These days, most organisations understand why they should support equity, diversity and inclusion. Most also have a coherent agenda to achieve genuine equity, diversity and inclusion progress in their workplace.
However, this doesn’t mean that we shouldn’t take on personal responsibility for making our workplaces more equal, diverse and inclusive. After all, our individual behaviours, attitudes and mindsets have an impact on the lives of others and help shape both our workplace and society.
So, what can each of us do to drive forward equity, inclusion and diversity in the workplace?
During a stressful day at work, with deadlines looming and issues that require urgent responses, it can feel hard to prioritise inclusion. However, the more you make a conscious effort to be inclusive in your everyday workplace actions, the more it will become second nature.
Inclusive behaviours often seem small and inconsequential, but they can have a huge impact in a work environment. For example, have conversations outside your usual work clique and make meaningful connections. Be aware of your own biases and reconsider stereotypes. Be an ally to communities that are different to your own and learn how to challenge biased language – from yourself and from others. Welcome newcomers and respect everyone from the newest joiner to the most senior leadership. Try to ensure that your actions and reactions are considered, thoughtful, conscientious and kind to all employees.
Do you know why equity, diversity and inclusion is so important? Each of us has a personal responsibility to learn what we can. There is a plethora of information available about the business benefits of equality, diversity and inclusion, so dedicate some time to upskilling your knowledge in this area.
Are you familiar with your organisation’s diversity agenda and how it plans to achieve its goals? What about your equal employment opportunity policy and employment practices? Do you understand the connection between company policy and the overall business objectives? Reviewing your organisation’s diversity policies and coming to understand the practical implications can help you avoid falling back into habitual thinking and guide how you can have a positive benefit within the organisation.
If you are responsible for hiring new staff, you can also learn how to improve diversity through recruitment. Meanwhile, ask if your organisation offers diversity training – if so, put yourself forward for any diversity training available.
We all have issues that are close to our heart. Gender diversity in the workplace, for example, may be something that you are particularly passionate about, and quite rightly – after all, corporations that embrace gender diversity in their executive teams have been shown to be 21% more likely to experience above-average profitability.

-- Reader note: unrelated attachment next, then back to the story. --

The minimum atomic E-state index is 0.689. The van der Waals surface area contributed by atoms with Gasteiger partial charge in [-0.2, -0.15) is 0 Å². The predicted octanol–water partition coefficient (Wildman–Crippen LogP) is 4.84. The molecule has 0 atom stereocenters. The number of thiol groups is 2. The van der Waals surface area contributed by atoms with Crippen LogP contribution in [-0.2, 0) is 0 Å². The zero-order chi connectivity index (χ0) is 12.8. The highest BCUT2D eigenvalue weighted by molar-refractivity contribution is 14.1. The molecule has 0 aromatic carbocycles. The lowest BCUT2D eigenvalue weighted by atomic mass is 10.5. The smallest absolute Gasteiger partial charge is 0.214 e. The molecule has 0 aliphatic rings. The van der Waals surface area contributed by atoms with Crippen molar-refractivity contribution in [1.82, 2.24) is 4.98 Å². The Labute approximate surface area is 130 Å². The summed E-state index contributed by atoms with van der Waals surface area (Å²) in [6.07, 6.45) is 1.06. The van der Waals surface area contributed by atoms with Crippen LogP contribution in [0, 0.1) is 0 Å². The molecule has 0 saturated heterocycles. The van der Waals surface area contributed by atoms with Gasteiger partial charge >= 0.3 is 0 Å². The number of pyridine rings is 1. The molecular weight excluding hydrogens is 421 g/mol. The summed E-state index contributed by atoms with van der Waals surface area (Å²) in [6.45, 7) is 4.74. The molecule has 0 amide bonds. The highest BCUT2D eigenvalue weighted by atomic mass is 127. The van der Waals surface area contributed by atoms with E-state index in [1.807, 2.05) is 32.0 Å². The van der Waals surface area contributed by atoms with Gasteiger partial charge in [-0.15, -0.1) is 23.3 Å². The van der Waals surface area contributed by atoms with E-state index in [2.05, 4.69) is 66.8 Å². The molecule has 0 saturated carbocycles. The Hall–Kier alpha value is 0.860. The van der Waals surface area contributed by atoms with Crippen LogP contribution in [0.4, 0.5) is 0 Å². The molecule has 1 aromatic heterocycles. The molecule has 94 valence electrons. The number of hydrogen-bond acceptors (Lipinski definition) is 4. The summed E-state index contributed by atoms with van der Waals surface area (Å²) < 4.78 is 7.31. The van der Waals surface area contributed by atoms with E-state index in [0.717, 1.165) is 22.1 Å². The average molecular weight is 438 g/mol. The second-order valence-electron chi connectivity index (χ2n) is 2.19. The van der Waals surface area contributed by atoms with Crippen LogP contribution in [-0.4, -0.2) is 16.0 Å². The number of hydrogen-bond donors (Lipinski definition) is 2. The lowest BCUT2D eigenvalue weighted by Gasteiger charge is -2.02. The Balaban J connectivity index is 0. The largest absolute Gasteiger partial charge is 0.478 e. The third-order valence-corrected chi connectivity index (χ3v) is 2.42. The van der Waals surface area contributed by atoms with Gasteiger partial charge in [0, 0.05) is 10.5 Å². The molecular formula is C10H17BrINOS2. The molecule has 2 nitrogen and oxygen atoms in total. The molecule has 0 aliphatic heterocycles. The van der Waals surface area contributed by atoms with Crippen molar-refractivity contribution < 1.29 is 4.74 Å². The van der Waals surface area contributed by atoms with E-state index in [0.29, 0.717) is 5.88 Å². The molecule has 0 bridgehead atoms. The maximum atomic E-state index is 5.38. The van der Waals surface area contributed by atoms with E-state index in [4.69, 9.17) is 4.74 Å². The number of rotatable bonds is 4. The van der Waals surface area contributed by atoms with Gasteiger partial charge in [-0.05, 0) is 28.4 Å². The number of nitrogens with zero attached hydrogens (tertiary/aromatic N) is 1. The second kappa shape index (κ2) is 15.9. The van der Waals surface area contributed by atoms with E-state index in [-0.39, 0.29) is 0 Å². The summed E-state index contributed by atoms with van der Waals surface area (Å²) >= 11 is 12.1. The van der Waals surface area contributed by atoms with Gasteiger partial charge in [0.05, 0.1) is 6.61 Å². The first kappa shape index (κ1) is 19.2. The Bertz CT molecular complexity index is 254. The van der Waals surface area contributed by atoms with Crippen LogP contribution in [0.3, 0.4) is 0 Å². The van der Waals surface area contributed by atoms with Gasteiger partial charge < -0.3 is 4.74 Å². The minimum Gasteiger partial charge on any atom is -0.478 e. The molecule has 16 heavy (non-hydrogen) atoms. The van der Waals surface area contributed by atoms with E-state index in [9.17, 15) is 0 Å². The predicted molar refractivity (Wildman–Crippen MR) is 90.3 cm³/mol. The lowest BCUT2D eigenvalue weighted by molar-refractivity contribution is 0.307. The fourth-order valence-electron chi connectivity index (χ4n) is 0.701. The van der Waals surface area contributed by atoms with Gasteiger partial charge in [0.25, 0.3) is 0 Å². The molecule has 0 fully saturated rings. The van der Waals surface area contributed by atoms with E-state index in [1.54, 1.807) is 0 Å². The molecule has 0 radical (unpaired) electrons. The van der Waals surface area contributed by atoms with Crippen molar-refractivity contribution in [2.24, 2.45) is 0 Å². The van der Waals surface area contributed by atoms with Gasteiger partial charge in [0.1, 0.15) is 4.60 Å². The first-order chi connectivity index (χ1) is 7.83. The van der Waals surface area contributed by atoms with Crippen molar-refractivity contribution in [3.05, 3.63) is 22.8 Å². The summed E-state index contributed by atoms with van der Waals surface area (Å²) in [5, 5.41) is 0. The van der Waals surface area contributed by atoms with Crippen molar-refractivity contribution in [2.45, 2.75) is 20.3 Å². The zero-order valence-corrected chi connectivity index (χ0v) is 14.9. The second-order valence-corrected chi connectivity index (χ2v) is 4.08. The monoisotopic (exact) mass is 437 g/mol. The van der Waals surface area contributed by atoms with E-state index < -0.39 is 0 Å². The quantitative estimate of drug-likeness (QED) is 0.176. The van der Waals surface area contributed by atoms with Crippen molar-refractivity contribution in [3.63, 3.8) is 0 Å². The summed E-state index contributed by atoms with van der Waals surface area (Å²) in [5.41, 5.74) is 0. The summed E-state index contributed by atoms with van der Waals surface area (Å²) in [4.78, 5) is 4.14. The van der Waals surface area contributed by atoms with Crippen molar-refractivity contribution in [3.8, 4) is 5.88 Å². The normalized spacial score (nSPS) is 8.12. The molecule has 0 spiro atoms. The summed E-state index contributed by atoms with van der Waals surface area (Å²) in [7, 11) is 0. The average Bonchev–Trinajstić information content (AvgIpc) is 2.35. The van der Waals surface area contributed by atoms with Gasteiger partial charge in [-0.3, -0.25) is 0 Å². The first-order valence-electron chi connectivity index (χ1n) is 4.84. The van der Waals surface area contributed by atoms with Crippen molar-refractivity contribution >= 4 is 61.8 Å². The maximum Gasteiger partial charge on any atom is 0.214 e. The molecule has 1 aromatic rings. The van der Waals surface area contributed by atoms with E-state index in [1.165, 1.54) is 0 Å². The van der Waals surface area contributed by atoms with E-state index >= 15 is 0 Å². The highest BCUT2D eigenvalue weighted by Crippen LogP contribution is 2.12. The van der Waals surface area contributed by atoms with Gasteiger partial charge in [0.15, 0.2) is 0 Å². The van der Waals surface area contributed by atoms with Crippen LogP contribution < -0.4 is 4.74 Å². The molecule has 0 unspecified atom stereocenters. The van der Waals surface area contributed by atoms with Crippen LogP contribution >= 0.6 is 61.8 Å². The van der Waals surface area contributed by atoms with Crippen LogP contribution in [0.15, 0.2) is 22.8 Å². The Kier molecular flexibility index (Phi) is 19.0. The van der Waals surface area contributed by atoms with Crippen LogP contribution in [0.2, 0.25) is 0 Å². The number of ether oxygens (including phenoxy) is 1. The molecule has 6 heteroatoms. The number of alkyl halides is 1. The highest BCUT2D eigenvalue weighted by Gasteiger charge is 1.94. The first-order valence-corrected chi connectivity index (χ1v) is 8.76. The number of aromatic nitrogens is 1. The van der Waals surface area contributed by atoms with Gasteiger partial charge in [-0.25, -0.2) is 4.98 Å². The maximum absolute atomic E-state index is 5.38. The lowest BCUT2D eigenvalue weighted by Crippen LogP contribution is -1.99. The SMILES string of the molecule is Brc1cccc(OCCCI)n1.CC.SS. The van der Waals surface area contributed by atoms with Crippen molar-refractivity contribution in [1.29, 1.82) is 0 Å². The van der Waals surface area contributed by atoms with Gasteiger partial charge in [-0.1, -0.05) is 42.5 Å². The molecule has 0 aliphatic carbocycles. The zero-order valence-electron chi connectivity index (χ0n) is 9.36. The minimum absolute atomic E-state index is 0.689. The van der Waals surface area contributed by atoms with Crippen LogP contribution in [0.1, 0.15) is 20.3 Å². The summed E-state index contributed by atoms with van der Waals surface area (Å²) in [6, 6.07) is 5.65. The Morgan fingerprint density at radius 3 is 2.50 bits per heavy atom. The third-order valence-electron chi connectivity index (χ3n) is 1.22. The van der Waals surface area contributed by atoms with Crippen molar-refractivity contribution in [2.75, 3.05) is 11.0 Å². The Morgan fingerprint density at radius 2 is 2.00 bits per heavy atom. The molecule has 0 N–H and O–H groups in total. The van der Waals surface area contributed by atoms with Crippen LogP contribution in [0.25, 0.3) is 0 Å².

But this is only one piece of the diversity puzzle and we should be mindful of extending our frame of reference when we discuss diversity in the workplace. What about Aboriginal and Torres Strait Islander employment and workplace inclusion, for example, or employees living with a disability? A diverse and inclusive workplace is one where a range of underrepresented demographic groups can thrive and grow their career. After all, the concept of diversity is a very wide (and increasing) one and should not be limited to solely well-known and understood demographics. It should be applied to all types of ethnicity, background, orientation and experience.
Furthermore, diversity of thought is important, too. After all, the things that make us ‘us’ – socio-economic background, ethnicity, religion, sexual orientation and neurodivergent status, for instance – also shape our unique thinking, provide different perspectives on customer needs, product improvements and wellbeing, and can’t be ignored. So, make sure you consider all aspects of diversity and listen to all the voices around you.
Each of us brings unique experiences. We are all different and have huge value to add to our organisations because of these differences – so if there are any occasions to get involved in diversity and inclusion events or activities, seize them.
If these opportunities are not currently available, look to start them. For instance, perhaps you could set up an employee group, celebrate awareness days or attend external training sessions. Position yourself as a leader in this space and help shape the conversation.
For example, here at Hays our diversity steering committee leads our activity to support awareness days, such as International Women’s Day and Pride, but everyone is encouraged to offer their suggestions and ideas to help shape the day, so see if your organisation has a similar set up.
Whatever the situation, welcome ideas that are different from your own and support your colleagues. The creativity that comes with equity, diversity and inclusion can help generate new ideas or improve current processes. It can also make work more interesting, engaging, and exciting – for yourself and for everyone else.
Nick Deligiannis, Managing Director, began working at Hays in 1993 and since then he has held a variety of consulting and management roles across the business. In 2004 he was appointed to the Hays Board of Directors. He was made Managing Director of Australia and New Zealand in 2012.
Prior to joining Hays, he had a background in human resource management and marketing, and has formal qualifications in Psychology.
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